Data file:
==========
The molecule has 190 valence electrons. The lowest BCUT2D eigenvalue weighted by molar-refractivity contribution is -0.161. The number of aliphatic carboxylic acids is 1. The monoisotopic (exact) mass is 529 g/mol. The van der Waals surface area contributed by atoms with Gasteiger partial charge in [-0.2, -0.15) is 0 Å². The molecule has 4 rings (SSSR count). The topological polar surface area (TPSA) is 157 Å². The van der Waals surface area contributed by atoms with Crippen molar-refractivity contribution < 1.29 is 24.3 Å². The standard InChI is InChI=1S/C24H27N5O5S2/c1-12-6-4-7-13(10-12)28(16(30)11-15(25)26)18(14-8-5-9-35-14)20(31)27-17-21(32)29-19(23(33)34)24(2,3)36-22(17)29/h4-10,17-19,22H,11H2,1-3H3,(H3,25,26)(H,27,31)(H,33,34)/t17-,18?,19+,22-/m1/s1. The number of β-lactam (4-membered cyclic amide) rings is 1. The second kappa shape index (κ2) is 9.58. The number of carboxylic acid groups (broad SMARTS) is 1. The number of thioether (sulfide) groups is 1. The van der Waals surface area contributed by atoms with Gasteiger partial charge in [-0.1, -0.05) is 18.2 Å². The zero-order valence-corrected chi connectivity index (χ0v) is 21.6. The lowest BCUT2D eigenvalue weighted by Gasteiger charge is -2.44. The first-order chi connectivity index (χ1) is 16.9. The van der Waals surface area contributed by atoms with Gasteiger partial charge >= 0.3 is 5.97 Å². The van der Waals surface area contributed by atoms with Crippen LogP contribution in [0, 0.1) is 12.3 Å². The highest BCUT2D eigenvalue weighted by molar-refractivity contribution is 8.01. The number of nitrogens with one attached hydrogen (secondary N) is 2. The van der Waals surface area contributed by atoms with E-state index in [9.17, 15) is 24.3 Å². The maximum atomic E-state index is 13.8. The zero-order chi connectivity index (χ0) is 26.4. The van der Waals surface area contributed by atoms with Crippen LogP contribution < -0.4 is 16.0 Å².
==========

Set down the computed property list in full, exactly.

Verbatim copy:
The molecule has 190 valence electrons. The lowest BCUT2D eigenvalue weighted by molar-refractivity contribution is -0.161. The number of aliphatic carboxylic acids is 1. The monoisotopic (exact) mass is 529 g/mol. The van der Waals surface area contributed by atoms with Gasteiger partial charge in [-0.2, -0.15) is 0 Å². The molecule has 4 rings (SSSR count). The topological polar surface area (TPSA) is 157 Å². The van der Waals surface area contributed by atoms with Crippen molar-refractivity contribution < 1.29 is 24.3 Å². The standard InChI is InChI=1S/C24H27N5O5S2/c1-12-6-4-7-13(10-12)28(16(30)11-15(25)26)18(14-8-5-9-35-14)20(31)27-17-21(32)29-19(23(33)34)24(2,3)36-22(17)29/h4-10,17-19,22H,11H2,1-3H3,(H3,25,26)(H,27,31)(H,33,34)/t17-,18?,19+,22-/m1/s1. The number of β-lactam (4-membered cyclic amide) rings is 1. The second kappa shape index (κ2) is 9.58. The number of carboxylic acid groups (broad SMARTS) is 1. The number of thioether (sulfide) groups is 1. The van der Waals surface area contributed by atoms with Gasteiger partial charge in [-0.1, -0.05) is 18.2 Å². The zero-order valence-corrected chi connectivity index (χ0v) is 21.6. The lowest BCUT2D eigenvalue weighted by Gasteiger charge is -2.44. The first-order chi connectivity index (χ1) is 16.9. The van der Waals surface area contributed by atoms with Gasteiger partial charge >= 0.3 is 5.97 Å². The van der Waals surface area contributed by atoms with Crippen LogP contribution in [0, 0.1) is 12.3 Å². The highest BCUT2D eigenvalue weighted by molar-refractivity contribution is 8.01. The number of nitrogens with one attached hydrogen (secondary N) is 2. The van der Waals surface area contributed by atoms with E-state index in [9.17, 15) is 24.3 Å². The maximum atomic E-state index is 13.8. The zero-order chi connectivity index (χ0) is 26.4. The van der Waals surface area contributed by atoms with Crippen LogP contribution < -0.4 is 16.0 Å².